As a Long Island Divorce Lawyer, we often receive inquiries regarding marriage annulments and how they differ from a divorce. Put simply, rather than simply ending the marriage, an annulment has the legal effect of declaring the marriage null and void, basically making it as though the marriage never occurred.
Grounds for Annulment on Long Island
The New York State Domestic Relations Law, which governs divorce actions on Long Island, provides multiple grounds for an annulment. As discussed in our Nov. 28, 2017 article on Void and Voidable marriages, void marriages don’t need an annulment, while voidable marriages are typically grounds for an annulment.
As a brief refresher, a marriage that is void is void from its inception, i.e. illegitimate. Because this marriage was never valid, an action for an annulment is not necessary to declare the marriage void. Rather, it is automatically considered void by the courts without any further intervention. The two most common grounds when seeking an annulment of a void marriage are:
- Incestuous Marriages: Such a marriage is one between an ancestor and descendant, siblings, and an aunt and nephew or uncle and niece. It is important to note that, in addition to the marriage being void, the parties involved may face a fine or a prison sentence upon solemnizing the marriage.
- Bigamous Marriages: If a party seeks to marry when they have not divorced a spouse who is still living, the second marriage will be void at its inception.
Again, as a reminder, a marriage that is voidable may be valid at its inception, but can be declared voidable upon court intervention. However, it is important to note that, as with anything within the court’s discretion, the court may deny your application for an annulment. The following are some common grounds when seeking an annulment for a voidable marriage:
- A party is under the age of 18: In New York, the legal age of consent is 18. If there is a party under the age of 18 at the time of the marriage, the court may declare a marriage voidable.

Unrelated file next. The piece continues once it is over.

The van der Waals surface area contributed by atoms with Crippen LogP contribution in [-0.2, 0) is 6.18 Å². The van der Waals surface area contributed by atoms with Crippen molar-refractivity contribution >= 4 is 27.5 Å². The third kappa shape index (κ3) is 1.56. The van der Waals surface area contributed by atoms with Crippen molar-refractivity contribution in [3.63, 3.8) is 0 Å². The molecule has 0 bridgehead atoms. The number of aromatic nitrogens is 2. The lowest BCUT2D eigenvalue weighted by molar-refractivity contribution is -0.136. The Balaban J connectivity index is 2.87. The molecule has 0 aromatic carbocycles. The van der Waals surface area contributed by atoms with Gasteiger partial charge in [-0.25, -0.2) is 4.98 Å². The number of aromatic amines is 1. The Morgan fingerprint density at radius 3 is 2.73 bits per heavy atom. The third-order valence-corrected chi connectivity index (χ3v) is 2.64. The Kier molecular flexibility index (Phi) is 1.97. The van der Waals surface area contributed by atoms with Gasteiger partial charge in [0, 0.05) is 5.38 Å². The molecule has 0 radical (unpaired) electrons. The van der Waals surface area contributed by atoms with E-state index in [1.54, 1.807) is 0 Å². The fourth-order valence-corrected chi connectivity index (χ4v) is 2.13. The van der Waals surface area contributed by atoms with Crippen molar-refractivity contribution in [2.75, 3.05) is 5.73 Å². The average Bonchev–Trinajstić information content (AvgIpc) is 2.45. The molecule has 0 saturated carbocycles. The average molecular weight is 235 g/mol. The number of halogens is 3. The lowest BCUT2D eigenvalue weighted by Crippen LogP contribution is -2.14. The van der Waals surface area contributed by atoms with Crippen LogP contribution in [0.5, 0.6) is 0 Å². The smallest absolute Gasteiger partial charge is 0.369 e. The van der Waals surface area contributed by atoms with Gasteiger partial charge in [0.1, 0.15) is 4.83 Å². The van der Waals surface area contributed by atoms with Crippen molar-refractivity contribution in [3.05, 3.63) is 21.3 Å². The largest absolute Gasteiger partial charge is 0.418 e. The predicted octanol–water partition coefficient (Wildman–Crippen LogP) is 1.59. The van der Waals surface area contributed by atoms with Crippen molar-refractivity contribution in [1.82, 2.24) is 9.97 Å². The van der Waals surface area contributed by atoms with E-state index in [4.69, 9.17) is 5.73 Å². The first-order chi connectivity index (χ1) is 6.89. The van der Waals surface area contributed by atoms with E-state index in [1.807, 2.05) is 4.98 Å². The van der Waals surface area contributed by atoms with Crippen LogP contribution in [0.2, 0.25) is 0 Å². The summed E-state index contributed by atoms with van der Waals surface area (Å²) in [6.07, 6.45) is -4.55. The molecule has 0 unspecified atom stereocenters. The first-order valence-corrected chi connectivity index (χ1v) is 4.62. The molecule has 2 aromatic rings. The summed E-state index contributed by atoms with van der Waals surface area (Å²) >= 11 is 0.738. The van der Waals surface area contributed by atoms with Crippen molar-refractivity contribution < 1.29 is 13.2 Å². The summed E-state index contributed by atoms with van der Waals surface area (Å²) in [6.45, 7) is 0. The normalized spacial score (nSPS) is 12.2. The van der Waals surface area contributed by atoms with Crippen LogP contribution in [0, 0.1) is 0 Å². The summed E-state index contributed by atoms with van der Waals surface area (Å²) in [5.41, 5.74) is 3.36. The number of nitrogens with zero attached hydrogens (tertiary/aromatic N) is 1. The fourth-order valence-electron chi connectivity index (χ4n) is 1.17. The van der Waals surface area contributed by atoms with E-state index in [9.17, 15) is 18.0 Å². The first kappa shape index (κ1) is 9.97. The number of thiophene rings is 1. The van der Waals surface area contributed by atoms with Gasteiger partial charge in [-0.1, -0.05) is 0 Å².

- A party could not consent to the marriage due to a lack of understanding: New York law requires both parties to be fully capable of understanding what it means to “be married.” This includes having an understanding of the consequences of entering into such a union.
- A party consented to the marriage under duress, fraud or force: If a party asserts that his or her consent to the marriage was obtained fraudulently or through force or duress, that party must bring the action for an annulment. It is important to note that if the parties have co-habitated as husband and wife, the court will not grant an annulment on this ground.
- A party’s physical disability causes him or her to be unable to engage in sexual relations: One of the most crucial points to understand about this ground for an annulment is that a temporary condition interfering with marital relations will not qualify. A party must have an incurable physical condition in order for a court to grant an annulment based on this ground. Additionally, the party seeking the annulment could not have been aware of this condition upon the marriage, and if they were, they must have been under the assumption that it was curable at the time of marriage.
What is the Effect of an Annulment?
If you are granted an annulment, your marriage will be declared null and void. Your rights to child support, maintenance and equitable distribution will remain the same as if you had sought a divorce under New York law. You are also still permitted to enter into child custody and visitation arrangements, if necessary.
Need More Information About Annulments or Voidable Marriages? Contact a Long Island Divorce Attorney
If you believe you in a void or voidable marriage and would like to seek an annulment, it is important you contact an experienced Long Island Divorce Attorney. The grounds necessary to obtain an annulment are more specific and difficult to prove than those for a divorce. If you would like to speak to an attorney, feel free to call our Long Island Divorce Law Firm to schedule a free consultation at 631-923-1910.
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